Roche Turkey loves women
Multinational company Roche, based in Switzerland, will be celebrating its 55th year in Turkey in 2013. It is one of those pharmaceutical firms that were the first to arrive in Turkey. It has an annual turnout of 35 billion euros.
When I learned that the company was the “sustainability leader” in the health sector, I met with the Turkey general manager, Dr. Süha Taşpolatoğlu, for more details.
Before discussing the sustainability topic, we talked about the future of the pharmaceutical sector in Turkey.
According to Dr. Taşpolatoğlu, Turkey is further attracting the attention of multinational companies with its growing – compared to the West – population, its growing economy and the easy access to medicine and doctors in recent years.
For example, the production center of Sanofi-Aventis in the northwest town of Lüleburgaz, with its 425 million boxes of medicine capacity, is one of the world’s important medicine production centers.
Besides production, Dr. Süha Taşpolatoğlu said research and development (R&D) work was also shifting toward developing countries, adding that only Roche broke the record in the pharmaceutical sector with 7.2 billion euros for R&D in 2010.
While the R&D research in the global pharmaceutical sector is shifting toward developing countries, there is a cutthroat struggle among BRIC countries (Brazil, Russia, India and China) plus Turkey, South Korea and Mexico, in other words the E-7 (Emerging 7), to draw R&D investments.
He said, “India, China and Russia are in a competition to draw investments. Russia has determined its health strategy for 20 years. This strategy is a road map for the foreign investor.”
Turkey’s weakest point in R&D is that the cooperation between universities and industry is not quite strong.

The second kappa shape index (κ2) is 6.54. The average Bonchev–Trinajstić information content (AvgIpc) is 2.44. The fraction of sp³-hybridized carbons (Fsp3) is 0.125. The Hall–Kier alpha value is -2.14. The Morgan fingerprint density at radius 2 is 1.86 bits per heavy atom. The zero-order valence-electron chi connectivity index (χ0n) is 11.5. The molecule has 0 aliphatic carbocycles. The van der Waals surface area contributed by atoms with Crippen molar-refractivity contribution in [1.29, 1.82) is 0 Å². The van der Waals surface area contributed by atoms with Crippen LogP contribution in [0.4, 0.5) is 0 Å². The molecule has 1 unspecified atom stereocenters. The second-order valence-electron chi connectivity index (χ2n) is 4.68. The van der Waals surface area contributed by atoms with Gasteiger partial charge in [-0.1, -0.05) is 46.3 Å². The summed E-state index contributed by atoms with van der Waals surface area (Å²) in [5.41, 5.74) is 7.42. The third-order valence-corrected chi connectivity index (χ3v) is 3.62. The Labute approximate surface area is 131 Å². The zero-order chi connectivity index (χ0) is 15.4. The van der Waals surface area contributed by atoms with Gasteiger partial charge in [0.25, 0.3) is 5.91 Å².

The pharmaceutical sector’s total R&D investment is $120 billion and Turkey’s share is only $50 million.
According to the latest report of the Association of Research-Based Pharmaceutical Companies about the pharmaceutical sector, Turkey is aiming to increase its R&D investment to $1.5 billion. In other words, there is a long way to go before us.
However, Dr. Süha Taşpolatoğlu is not pessimistic on this subject.
The product development department Roche set up in 2009 was cooperating with four universities at that time, whereas this figure has increased to 62 now.
If we go back to the original topic of “sustainability in the pharmaceutical sector,” Taşpolatoğlu said this concept has settled in the corporate culture.
He said, “We have changed our business model from top to bottom.” Roche employees have cut back on travel and they are holding their meetings by video conference.
Energy consumption has declined 25 percent between the years 2009 and 2011. Out of everything Taşpolatoğlu conveyed the practice that appealed to me the most was about female employees.
Roche, among its global targets, has decided to increase by at least 50 percent the number of female leaders in important positions. However, Roche Turkey’s number of female employees is already high.
Out of the total number of employees, 38 percent are women, out of the total of executives, 43 percent are women. In top management, this figure reaches 60 percent.
I congratulate Roche Turkey for its viewpoint on women.